MIT Space2 workshop: Rethinking design of personal environments in space travel

A recent MIT workshop focused on optimizing behavioral health and cognitive performance in confined environments found in space travel. Find out how this applies to the modern workplace.

MIT Space2 workshop: Rethinking design of personal environments in space travel A recent MIT workshop focused on optimizing behavioral health and cognitive performance in confined environments found in space travel. Find out how this applies to the modern workplace.

At the 2019 MIT Space2 workshop, TechRepublic Senior Writer Teena Maddox spoke with The Envirome Institute's Ted Smith about how the MIT workshop focused on optimizing behavioral health and cognitive performance in confined environments found in space travel. The following is an edited transcript of the interview.

Teena Maddox: Tell me a little about the workshop we're attending at MIT and what the purpose is.

Ted Smith: This workshop at the MIT Media Lab is a rare and special opportunity for us to begin to focus on the opportunity to use the interior of a Mars mission spacecraft as medicine, if you will, to help us fight behavioral health risks like depression and aggression, and also help tune for optimal cognitive performance. So we're really taking a hard look over the next day at all the things that you can put inside the spacecraft that would help keep astronauts well from a cognitive and behavioral health perspective.

Teena Maddox: Are there applications for the work environment? You know, in an office, things like that?

Ted Smith: This is a fun illustration of sometimes we look at what the space program does for us here on Earth. There are direct connections between how we think about the design of a workplace like a spacecraft and a workplace like your office. Among the researchers that will be here today are folks from industry, Steelcase Corporation is on a very robust research program looking at how these environmental factors make for productive and healthy workplaces in the offices on Earth, and, at the same time, there are lessons from that work that we hope that we can apply to the space transport.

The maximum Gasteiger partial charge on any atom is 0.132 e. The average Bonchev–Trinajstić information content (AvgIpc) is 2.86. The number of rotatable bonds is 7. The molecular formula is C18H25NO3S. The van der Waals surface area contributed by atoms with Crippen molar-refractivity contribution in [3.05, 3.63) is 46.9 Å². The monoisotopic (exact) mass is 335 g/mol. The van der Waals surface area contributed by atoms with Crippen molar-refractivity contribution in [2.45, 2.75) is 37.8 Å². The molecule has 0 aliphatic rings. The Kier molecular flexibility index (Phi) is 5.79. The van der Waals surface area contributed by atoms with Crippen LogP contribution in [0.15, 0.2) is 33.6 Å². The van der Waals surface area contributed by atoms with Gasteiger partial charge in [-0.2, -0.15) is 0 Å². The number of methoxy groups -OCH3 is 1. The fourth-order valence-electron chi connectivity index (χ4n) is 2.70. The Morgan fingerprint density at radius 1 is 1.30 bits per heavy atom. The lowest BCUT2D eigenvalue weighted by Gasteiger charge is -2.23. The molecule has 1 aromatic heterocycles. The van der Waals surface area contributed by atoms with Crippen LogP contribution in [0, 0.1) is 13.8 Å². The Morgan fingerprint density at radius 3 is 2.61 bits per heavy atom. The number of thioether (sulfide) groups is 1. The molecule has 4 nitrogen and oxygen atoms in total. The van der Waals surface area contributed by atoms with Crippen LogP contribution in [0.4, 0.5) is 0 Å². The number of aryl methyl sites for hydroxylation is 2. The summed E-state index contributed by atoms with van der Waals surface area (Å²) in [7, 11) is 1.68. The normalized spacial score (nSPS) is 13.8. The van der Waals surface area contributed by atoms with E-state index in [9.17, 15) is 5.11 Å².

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Teena Maddox: Tell me about University of Louisville and your role in this.

Ted Smith: The University of Louisville, we have recently created a research institute called The Envirome Institute, and quite simply, we are fully dedicated to understanding how modifications to the environment around us can either promote good health or create disease. So when it came time to put this workshop together, I've been on the advisory board for the hosts of this workshop, and I said, "You know what? We'd really like to identify a slate of speakers and put together a program because it's so central to the way we think about health." So we were delighted to be an organizing partner.

Teena Maddox: Tell me what's next after the workshop.

Ted Smith: The purpose of today is to get a lot of these new ideas on the table, to really think broadly about all the different facets of the interior of this spacecraft, and then what will happen after this event is over is we will distill some of the new ideas for the space program, the translation research in super-space health will likely solicit research projects and so there will be funding available to pursue some of these different dimensions of space. I think we're very much hopeful that we've brought enough of the startups and industry partners that we'll be able to bring the healthcare industry in the United States into this conversation and that we can think about our environment as an every day way of being healthy.

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By Teena Maddox

Teena Maddox is Associate Managing Editor at TechRepublic. She oversees TechRepublic's news team and TechRepublic Premium. She focuses on tech and business and how the two worlds intersect. Teena's lifelong journalism career has included writing on s...